These are just some examples. I know pregnancy and type 1 diabetes has its own set of blood sugar concerns, or that multiple sclerosis exacerbations may actually improve during pregnancy but MS medications should be avoided while pregnant, and the list goes on...

And of course, there are chronic conditions that can cause infertility. I’ve written before about how PCD affects both conceiving and carrying a baby, and those concerns are separate from the issue of being able to care for children during prolonged exacerbations or hospitalizations.

I think the latter concern is particularly universal—whether it’s pneumonia or a viral infection, a severe migraine or other pain flare, or a lupus or arthritis exacerbation, the issue remains the same: How do you care for children on the days when you cannot care for yourself? Those of you already balancing these competing needs, I’d love to hear your input. I’ve collected some patient stories on this, but it’s a conversation that continues to evolve, and the more voices the better.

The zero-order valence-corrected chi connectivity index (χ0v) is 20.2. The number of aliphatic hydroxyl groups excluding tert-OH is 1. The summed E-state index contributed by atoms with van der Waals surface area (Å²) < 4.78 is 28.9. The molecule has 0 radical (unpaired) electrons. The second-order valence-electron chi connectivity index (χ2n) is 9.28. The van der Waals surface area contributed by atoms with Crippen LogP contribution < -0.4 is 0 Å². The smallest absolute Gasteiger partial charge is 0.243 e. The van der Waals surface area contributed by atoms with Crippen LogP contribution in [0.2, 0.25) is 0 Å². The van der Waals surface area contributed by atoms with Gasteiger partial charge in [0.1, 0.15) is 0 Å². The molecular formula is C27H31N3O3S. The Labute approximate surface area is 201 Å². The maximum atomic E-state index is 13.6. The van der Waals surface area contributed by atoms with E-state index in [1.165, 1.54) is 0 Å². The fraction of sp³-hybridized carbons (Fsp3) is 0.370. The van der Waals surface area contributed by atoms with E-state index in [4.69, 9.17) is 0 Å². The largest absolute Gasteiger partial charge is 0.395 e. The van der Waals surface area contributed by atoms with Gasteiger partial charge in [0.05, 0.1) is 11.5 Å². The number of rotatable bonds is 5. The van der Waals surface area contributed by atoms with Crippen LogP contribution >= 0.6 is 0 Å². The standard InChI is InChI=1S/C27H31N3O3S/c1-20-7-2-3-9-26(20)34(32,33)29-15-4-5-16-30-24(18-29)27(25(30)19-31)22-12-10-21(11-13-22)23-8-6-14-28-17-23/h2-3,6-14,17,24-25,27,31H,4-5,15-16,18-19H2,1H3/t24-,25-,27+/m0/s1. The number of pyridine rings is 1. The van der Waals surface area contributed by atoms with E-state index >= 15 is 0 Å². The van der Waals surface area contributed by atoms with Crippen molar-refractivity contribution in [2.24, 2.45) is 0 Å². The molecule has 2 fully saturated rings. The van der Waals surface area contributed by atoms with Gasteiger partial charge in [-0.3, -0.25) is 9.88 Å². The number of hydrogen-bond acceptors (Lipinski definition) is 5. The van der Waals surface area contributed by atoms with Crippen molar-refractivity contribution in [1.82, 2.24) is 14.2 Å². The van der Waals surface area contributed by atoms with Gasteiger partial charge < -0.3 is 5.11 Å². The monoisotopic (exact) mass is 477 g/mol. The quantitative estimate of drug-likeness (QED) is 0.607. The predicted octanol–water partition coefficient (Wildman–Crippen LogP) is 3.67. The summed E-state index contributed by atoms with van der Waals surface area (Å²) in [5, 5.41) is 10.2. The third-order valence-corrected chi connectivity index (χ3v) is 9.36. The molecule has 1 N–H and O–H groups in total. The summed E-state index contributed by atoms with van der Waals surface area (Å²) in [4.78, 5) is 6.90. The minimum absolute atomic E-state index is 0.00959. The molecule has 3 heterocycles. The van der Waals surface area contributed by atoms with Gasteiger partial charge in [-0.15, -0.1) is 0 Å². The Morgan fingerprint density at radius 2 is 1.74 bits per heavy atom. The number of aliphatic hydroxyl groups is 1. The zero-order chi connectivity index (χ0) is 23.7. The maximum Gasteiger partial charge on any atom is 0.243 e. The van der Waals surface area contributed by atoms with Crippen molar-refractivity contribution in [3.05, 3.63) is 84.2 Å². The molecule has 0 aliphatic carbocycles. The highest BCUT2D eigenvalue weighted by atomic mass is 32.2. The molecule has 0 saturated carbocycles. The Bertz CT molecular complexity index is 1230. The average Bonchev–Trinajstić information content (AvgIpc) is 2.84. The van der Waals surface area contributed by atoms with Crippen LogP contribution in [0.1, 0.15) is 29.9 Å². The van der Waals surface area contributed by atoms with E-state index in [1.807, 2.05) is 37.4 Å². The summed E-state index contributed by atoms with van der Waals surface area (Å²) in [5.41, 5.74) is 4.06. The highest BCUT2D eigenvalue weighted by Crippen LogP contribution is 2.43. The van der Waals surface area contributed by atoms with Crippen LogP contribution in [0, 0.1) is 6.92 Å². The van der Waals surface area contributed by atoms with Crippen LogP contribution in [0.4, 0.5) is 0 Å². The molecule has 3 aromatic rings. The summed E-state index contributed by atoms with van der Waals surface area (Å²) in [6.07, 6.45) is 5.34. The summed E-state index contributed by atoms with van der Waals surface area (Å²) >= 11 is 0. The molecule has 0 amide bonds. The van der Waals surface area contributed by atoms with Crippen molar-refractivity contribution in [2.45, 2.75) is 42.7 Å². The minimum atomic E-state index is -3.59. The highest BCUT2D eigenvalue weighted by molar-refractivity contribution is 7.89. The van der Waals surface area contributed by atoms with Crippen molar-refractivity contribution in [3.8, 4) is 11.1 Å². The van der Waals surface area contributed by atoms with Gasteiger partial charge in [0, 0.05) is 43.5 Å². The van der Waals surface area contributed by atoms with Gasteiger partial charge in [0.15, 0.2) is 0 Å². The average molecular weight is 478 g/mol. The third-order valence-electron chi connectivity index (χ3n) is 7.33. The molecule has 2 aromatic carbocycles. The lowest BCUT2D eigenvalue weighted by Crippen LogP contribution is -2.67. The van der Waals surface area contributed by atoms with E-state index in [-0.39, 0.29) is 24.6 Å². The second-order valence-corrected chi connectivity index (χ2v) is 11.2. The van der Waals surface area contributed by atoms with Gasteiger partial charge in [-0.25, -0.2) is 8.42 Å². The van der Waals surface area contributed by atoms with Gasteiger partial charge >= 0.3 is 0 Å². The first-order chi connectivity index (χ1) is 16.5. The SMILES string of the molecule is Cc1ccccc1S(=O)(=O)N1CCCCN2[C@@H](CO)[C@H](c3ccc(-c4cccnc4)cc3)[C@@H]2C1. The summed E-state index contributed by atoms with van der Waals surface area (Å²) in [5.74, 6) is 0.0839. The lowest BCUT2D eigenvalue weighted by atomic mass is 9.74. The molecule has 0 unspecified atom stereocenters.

If your chronic illness influences fertility or causes high-risk situations, how do you draw the line when it comes to medical intervention, whether it’s assisted reproduction or deciding when it’s time for a pre-term delivery?

There’s another distinction that fascinates me, and that’s the distinction between wanting to be pregnant versus wanting to be a parent. I don’t think I realized there could be a distinction until recently, and maybe there isn’t for everyone…but when you’re weighing what’s best for the mother and what’s best for a potential baby and what’s best for a family, I think it’s a relevant one.

In terms of the “can versus should” question, I wonder how many women prefer adoption? Is chronic illness an impediment to adopting, or does showing your conditions are under control suffice?